Hydraulics Pro Club member Rich Catalo sent me this tragic story:
“We deal with a very large dock and dredge company. They have many pieces of hydraulic equipment from different manufacturers. The last call I received was due to a tech who removed a hydraulic cylinder that was in need of a reseal. The tech did OK removing the cylinder but failed to cap off the hydraulic hoses with proper plugs.
He stuffed shop towels in the hose ends instead. The cylinder was reinstalled and the hydraulic hoses reconnected. But the tech forgot about the shop towels and ran the … continue reading »
In response to my previous post about troubleshooting hydraulic cylinder drift, a couple of our members thought the influence of valve-spool configuration on cylinder drift warranted discussion. Charlie Field from Perry Slingsby Systems in the UK sent me this message:
“By far the most common reason for cylinder drift is the DCV controlling it. Closed to actuator spools almost always leak pressure to both service ports. If you effectively plug the actuator lines with gauges you will see something like 30% to 50% of the “P” line pressure in the actuator lines.”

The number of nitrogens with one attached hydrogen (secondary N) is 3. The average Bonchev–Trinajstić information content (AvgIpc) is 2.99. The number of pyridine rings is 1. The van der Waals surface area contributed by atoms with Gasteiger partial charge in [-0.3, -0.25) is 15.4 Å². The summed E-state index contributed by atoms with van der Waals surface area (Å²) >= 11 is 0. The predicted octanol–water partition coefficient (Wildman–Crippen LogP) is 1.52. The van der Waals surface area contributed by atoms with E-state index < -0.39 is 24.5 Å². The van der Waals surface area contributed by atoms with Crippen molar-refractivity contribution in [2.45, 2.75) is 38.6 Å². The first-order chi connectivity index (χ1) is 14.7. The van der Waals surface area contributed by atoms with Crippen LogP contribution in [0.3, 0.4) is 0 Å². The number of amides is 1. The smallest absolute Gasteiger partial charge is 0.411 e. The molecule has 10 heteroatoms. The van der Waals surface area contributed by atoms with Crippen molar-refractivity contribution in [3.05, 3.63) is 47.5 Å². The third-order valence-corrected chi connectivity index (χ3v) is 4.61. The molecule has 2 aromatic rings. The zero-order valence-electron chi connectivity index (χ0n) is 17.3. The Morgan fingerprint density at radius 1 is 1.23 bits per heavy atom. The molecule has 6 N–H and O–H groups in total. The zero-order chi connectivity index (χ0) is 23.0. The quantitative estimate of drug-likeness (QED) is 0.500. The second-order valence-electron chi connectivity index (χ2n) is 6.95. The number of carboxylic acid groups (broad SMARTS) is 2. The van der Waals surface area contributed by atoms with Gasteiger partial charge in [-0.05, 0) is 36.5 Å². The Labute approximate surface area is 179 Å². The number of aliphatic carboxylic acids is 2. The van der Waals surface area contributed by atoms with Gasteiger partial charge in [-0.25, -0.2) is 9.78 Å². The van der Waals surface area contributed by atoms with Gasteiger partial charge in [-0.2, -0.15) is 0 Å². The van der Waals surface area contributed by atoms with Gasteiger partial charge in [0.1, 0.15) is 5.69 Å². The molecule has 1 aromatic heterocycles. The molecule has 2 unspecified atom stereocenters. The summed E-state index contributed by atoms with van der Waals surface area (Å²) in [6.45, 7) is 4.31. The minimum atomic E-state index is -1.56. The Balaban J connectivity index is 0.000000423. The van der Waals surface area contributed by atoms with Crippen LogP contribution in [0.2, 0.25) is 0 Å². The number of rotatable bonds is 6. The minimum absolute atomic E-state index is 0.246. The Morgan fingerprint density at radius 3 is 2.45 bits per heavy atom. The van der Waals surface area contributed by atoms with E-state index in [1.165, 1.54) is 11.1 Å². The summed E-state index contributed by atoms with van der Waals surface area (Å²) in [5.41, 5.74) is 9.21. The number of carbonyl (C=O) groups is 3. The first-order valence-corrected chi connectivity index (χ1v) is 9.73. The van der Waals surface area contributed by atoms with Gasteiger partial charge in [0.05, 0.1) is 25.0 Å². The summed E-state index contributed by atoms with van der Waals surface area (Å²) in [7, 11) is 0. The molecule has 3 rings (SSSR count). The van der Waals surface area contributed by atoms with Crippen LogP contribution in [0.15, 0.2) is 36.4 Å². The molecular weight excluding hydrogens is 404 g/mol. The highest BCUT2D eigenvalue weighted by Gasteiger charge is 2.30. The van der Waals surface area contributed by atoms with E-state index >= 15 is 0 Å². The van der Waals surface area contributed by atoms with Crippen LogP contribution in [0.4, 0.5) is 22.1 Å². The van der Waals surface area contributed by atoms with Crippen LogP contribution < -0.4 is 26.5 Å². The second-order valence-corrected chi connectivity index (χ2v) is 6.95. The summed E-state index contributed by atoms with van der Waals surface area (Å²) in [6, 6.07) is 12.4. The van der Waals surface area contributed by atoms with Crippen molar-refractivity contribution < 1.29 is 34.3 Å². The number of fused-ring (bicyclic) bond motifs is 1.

This CAN be a problem with closed-center … continue reading »
A popular misconception about hydraulic cylinders is that if the piston seal is leaking, the cylinder will drift down. Fact is, if the piston seal is completely removed from a double-acting hydraulic cylinder, the cylinder is completely filled with oil and its ports are plugged, the cylinder will hold its load indefinitely – unless the rod-seal leaks.
What happens under these conditions – due to the unequal volume either side of the piston, is fluid pressure equalizes and the cylinder becomes hydraulically locked. Once this occurs, the only way the cylinder can move is if fluid escapes from the cylinder … continue reading »